Sandy Point, NL (Photo by NCC)

Sandy Point, NL (Photo by NCC)

NCC Protects Tenth Sandy Point Property in Newfoundland

August 13, 2013
Newfoundland and Labrador

 

The Nature Conservancy of Canada (NCC) today announced it has successfully conserved 13 acres (5.26 hectares) of ecologically significant land on Sandy Point Island in St. George’s Bay, Newfoundland.

This private land purchase marks NCC’s tenth land acquisition on Sandy Point, bringing the total of conserved land in the area to over 80 acres since 2004.  

Sandy Point is located in south western Newfoundland and is the largest barrier beach in the province.  The Island contains much history. Once the largest human settlement on the west coast of Newfoundland, Sandy Point has been abandoned since the 1960’s. With accessibility only by boat from the nearby town of St. George’s, Sandy Point receives visitors each summer.

“Sandy Point Beach is rich with natural beauty and ecological value,” said Nature Conservancy of Canada’s Newfoundland and Labrador Program Manager Lanna Campbell. “With key natural features such as ponds used by a variety of waterfowl and 200 metres of sandy beach, this property is a priority for protection.”

Sandy beaches, which occur on less than five percent of the Newfoundland coastline, provide critical habitat for endangered piping plovers. Census data reveals there are just approximately 6,000 remaining in the world. 2011 was the last international breeding census for piping plovers,  which happens every five years.  The numbers for the Eastern Canada population, 442 adults, were the lowest since the survey started in 1991, and a decrease of 12% since 2006.

Although this new property has yet to host the endangered shorebird, nearby areas on the island are known to each year. The piping plover, is a small shorebird that uses coastal sand and gravel beaches for nesting and feeding habitat. The property also contains several of the 11 rare plants found on Sandy Point.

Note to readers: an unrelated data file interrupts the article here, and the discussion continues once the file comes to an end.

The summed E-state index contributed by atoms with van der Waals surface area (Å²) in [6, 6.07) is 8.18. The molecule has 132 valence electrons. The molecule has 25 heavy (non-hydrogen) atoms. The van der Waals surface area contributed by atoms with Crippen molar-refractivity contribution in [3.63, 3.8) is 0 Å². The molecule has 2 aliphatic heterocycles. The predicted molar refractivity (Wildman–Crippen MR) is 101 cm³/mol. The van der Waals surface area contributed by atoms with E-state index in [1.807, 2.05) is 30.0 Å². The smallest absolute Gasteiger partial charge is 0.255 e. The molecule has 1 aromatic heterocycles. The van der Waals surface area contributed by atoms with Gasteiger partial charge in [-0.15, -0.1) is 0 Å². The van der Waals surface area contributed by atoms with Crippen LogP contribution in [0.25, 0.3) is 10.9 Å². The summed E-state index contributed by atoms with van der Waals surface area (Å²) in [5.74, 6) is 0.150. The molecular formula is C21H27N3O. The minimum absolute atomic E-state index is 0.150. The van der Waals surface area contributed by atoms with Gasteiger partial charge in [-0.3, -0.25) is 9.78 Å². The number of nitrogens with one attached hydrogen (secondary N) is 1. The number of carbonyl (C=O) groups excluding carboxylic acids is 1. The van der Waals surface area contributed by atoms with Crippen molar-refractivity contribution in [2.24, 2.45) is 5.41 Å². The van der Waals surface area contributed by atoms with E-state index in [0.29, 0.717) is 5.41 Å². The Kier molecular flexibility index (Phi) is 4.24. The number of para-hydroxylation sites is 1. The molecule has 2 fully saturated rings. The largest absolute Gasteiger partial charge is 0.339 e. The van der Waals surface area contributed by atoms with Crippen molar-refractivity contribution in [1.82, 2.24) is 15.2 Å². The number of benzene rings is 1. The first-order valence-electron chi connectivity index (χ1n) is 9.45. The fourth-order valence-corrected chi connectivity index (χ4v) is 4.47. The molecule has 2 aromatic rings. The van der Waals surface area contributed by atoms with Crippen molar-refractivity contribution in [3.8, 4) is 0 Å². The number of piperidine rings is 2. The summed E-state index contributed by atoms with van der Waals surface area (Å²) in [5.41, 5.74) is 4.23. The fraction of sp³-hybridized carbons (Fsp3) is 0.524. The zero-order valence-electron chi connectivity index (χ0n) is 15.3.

“We hope to continue conserving land in the area for years to come,” added Campbell. “Additional acquisitions will depend on landowner willingness and, more importantly, clear title.”

The Nature Conservancy of Canada wishes to acknowledge the United States Fish and Wildlife Service through the North American Wetlands Conservation Act (NAWCA), for their financial support of this project.

Facts:

  • Situated 35 kilometres south of Stephenville, Sandy Point is uninhabited and renowned for its tidal flats and pristine beaches. It provides an important undisturbed breeding habitat for migratory birds.
  • sanctuary for over 100 species of shorebirds and waterfowl, including endangered piping plover;
  • home to semipalmated plovers, both Arctic and common terns and the willets;
  • supports some of the highest numbers of migrating shorebirds ever recorded in Newfoundland and Labrador;
  • features a rare and unusual habitat, including the largest Spartina salt marsh and one of the largest eel-grass beds in the province
  • home to 11 rare plant species including seabeach sedge, saltmarsh rush, seaside lavender and saltwater cordgrass.

Learn More:

The Nature Conservancy of Canada is the nation’s leading land conservation organization, working to protect our most important natural areas and the species they sustain. Since 1962 NCC and its partners have helped to protect more than 2.6 million acres (over 1 million hectares), coast to coast. The Nature Conservancy of Canada has conserved 12,263 acres (4,963 hectares) in Newfoundland and Labrador. For further information visit: www.NatureConservancy.ca/NL.

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